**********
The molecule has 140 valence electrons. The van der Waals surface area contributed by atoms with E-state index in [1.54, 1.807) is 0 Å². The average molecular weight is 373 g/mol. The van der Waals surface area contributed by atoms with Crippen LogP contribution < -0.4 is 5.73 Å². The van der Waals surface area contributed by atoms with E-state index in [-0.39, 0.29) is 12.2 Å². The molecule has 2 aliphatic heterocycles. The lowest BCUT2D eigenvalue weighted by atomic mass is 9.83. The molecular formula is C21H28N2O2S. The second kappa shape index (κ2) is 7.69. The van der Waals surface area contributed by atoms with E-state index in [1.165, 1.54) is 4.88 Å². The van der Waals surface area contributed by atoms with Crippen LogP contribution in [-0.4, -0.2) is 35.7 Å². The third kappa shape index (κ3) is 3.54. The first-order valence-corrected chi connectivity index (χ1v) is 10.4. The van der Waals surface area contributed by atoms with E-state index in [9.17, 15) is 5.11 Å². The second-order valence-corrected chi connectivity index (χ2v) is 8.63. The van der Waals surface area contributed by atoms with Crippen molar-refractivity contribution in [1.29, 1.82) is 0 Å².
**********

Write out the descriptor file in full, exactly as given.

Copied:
The molecule has 140 valence electrons. The van der Waals surface area contributed by atoms with E-state index in [1.54, 1.807) is 0 Å². The average molecular weight is 373 g/mol. The van der Waals surface area contributed by atoms with Crippen LogP contribution < -0.4 is 5.73 Å². The van der Waals surface area contributed by atoms with E-state index in [-0.39, 0.29) is 12.2 Å². The molecule has 2 aliphatic heterocycles. The lowest BCUT2D eigenvalue weighted by atomic mass is 9.83. The molecular formula is C21H28N2O2S. The second kappa shape index (κ2) is 7.69. The van der Waals surface area contributed by atoms with E-state index in [1.165, 1.54) is 4.88 Å². The van der Waals surface area contributed by atoms with Crippen LogP contribution in [-0.4, -0.2) is 35.7 Å². The third kappa shape index (κ3) is 3.54. The first-order valence-corrected chi connectivity index (χ1v) is 10.4. The van der Waals surface area contributed by atoms with E-state index in [9.17, 15) is 5.11 Å². The second-order valence-corrected chi connectivity index (χ2v) is 8.63. The van der Waals surface area contributed by atoms with Crippen molar-refractivity contribution in [1.29, 1.82) is 0 Å².